SALISBURY TOWNSHIP POLICE DEPARTMENT
When Salisbury Township Police Chief Allen W. Stiles started with the department in 1994, he wanted to know the 10 full-time and 11 part-time officers and staff.
“The first thing I did was work every shift and ride with every officer,” Stiles said. Officers thought that was great.
“I asked two questions: What’s wrong with this police department and what do you want to see this police department become? They had a lot of ideas.”
Stiles said the officers repeatedly said they didn’t like the police patch on the uniforms — it was too plain. Stiles asked the officers for ideas.
“They said they didn’t like the township seal so I asked my son-in-law to create a design of a new seal to incorporate into the new patch. I had a sample made and the officers, commissioners and township manager liked it and adopted the new seal,” Stiles said.
At the time of his arrival, there was labor strife between the township and the officers association due to a lawsuit regarding civil service procedures/testing for full-time and part-time officers.
“It took a toll on operations,” Stiles said.
“My goal was to get the officers’ mindsets changed; we weren’t here to battle the township. I wanted them to work together and cooperate.”
Stiles said in 1994 the vehicles, building, equipment and training were terrible.
“I was very blessed with intelligent officers who wanted a great police department. They embraced and helped with the plans for our police department,” Stiles said. The officers began to see the department as the officers’ police department.
Stiles credits Detective Rich Metzler, the Le-Hampton Lodge Fraternal Order of Police in Northampton, Officer Mark Deery and Officer Bill Updegrove who were instrumental in helping him turn the department around.
“They were great people, great cops,” Stiles said.
Stiles started sending the officers for additional training which got them enthused.
“Officers would come back from training with great ideas. I said, ‘Run with it — you’re in charge.’”
In the meantime, the chief started writing grants for equipment, training, vehicles, overtime for enforcement and whatever the department needed. To this date, Stiles has brought in close to $1,500,000 in grant money for the department.
In the early years, Stiles said he faced adversity and negativity from the board of commissioners. He said some were very supportive and helped him change the department. “I had to do a lot of convincing,” Stiles said. “I also received a great deal of assistance and support from many commissioners (past and present) and our current manager Cathy Bonaskiewich.”
During his time at the department, Stiles changed the look of the police vehicles using the patch and stripes. He wanted to show the residents the police were part of the community, that they were credible. “We wanted people to see us and know where we were,” he said.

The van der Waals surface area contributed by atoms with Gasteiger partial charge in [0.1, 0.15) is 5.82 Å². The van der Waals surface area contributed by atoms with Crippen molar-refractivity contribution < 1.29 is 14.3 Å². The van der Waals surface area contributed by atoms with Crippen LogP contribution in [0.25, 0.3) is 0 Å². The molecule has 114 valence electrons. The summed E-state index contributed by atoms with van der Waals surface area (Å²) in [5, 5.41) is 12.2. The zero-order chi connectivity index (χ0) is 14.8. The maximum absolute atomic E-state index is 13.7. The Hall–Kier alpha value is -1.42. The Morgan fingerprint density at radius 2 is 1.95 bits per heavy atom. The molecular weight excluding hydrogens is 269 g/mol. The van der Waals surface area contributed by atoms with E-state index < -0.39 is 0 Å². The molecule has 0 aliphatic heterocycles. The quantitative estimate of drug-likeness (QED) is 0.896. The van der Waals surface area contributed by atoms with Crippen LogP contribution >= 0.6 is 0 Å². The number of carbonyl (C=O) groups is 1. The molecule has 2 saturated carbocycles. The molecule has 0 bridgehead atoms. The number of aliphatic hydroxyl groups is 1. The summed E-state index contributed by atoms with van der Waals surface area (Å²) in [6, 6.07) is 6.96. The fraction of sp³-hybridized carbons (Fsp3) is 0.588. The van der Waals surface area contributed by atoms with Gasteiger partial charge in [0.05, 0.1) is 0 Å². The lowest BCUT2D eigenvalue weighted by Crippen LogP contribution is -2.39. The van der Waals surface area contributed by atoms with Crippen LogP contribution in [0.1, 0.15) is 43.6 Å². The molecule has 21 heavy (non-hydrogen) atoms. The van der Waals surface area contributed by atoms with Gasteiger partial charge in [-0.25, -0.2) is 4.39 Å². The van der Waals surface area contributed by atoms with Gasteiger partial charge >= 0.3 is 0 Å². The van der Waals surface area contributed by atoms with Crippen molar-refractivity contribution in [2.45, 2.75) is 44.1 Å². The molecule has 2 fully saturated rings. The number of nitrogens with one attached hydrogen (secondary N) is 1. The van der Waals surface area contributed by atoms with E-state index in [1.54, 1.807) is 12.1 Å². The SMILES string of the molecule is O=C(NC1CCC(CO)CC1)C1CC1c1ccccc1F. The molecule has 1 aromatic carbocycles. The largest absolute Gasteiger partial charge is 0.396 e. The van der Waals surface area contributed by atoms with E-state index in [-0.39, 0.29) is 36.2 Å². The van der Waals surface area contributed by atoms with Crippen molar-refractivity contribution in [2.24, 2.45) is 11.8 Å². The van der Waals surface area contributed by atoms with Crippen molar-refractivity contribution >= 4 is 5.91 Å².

Stiles also changed the officers’ uniforms from gray to black shirts. The officers said they didn’t like the gray shirts. Salisbury Township Police Department is the only department with black uniforms.
Stiles also began a community block watch program at The Hills of Devonshire. Residents Paul and Nancy Holler and Jim Brown were integral in getting this started. Brown helped before he was elected as a township commissioner. On the eastern side, Shirley Young started the community watch program along with Bob and Sue Martucci, before Bob was a township commissioner.
The chief also realized that partnering with Lehigh Valley Health Network, Cedar Crest Professional Park, South Mall and the Salisbury Township School District was in the best interest of the Salisbury Township Police Department and the community.
“That has led us to so many good things,” Stiles said.
There were some tragedies that came with the good.
On Feb. 26, 1995, Nelson “Ben” Birdwell III and Bryan, 17 and David Freeman, 16, killed their parents, Brenda and Dennis Freeman, and their 11-year-old brother, Erik Freeman in Salisbury Township. Bryan and David attended Salisbury High School. They were found three days later in Michigan.
“When this happened, the superintendent contacted me saying parents were calling and students were worried. I assigned a police officer to the school to patrol and had a marked police car on the premises,” Stiles said.
Both brothers and their cousin were given life sentences without the possibility of parole.
Due to the Freeman murders, and a training Stiles had attended, the chief developed a special operations group and sent his staff to active shooter training, one of the first departments to have this training.
“This was a growing problem and I was worried something was going to happen in our area. I wanted to be ready to handle any situation.”